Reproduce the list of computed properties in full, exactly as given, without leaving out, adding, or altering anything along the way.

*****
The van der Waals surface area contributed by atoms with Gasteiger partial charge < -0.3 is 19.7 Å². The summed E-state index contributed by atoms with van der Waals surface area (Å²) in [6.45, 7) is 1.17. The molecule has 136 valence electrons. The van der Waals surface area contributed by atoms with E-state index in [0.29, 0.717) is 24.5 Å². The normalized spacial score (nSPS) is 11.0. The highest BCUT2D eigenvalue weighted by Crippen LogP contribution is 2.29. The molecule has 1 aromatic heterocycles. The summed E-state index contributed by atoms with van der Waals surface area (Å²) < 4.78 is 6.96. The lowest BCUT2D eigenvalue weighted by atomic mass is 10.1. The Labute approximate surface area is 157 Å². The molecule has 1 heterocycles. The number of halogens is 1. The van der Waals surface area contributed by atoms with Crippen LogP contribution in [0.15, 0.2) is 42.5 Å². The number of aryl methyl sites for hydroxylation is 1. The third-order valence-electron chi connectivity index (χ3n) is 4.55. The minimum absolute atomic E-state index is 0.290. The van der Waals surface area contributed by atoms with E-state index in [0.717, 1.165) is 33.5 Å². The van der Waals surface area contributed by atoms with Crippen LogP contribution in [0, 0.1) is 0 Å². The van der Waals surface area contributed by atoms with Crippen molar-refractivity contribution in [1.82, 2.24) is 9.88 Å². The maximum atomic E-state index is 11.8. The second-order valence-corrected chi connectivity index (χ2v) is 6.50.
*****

The van der Waals surface area contributed by atoms with Gasteiger partial charge < -0.3 is 19.7 Å². The summed E-state index contributed by atoms with van der Waals surface area (Å²) in [6.45, 7) is 1.17. The molecule has 136 valence electrons. The van der Waals surface area contributed by atoms with E-state index in [0.29, 0.717) is 24.5 Å². The normalized spacial score (nSPS) is 11.0. The highest BCUT2D eigenvalue weighted by Crippen LogP contribution is 2.29. The molecule has 1 aromatic heterocycles. The summed E-state index contributed by atoms with van der Waals surface area (Å²) < 4.78 is 6.96. The lowest BCUT2D eigenvalue weighted by atomic mass is 10.1. The Labute approximate surface area is 157 Å². The molecule has 1 heterocycles. The number of halogens is 1. The van der Waals surface area contributed by atoms with Crippen LogP contribution in [0.15, 0.2) is 42.5 Å². The number of aryl methyl sites for hydroxylation is 1. The third-order valence-electron chi connectivity index (χ3n) is 4.55. The minimum absolute atomic E-state index is 0.290. The van der Waals surface area contributed by atoms with E-state index in [0.717, 1.165) is 33.5 Å². The van der Waals surface area contributed by atoms with Crippen LogP contribution in [0, 0.1) is 0 Å². The van der Waals surface area contributed by atoms with Crippen molar-refractivity contribution in [1.82, 2.24) is 9.88 Å². The maximum atomic E-state index is 11.8. The second-order valence-corrected chi connectivity index (χ2v) is 6.50.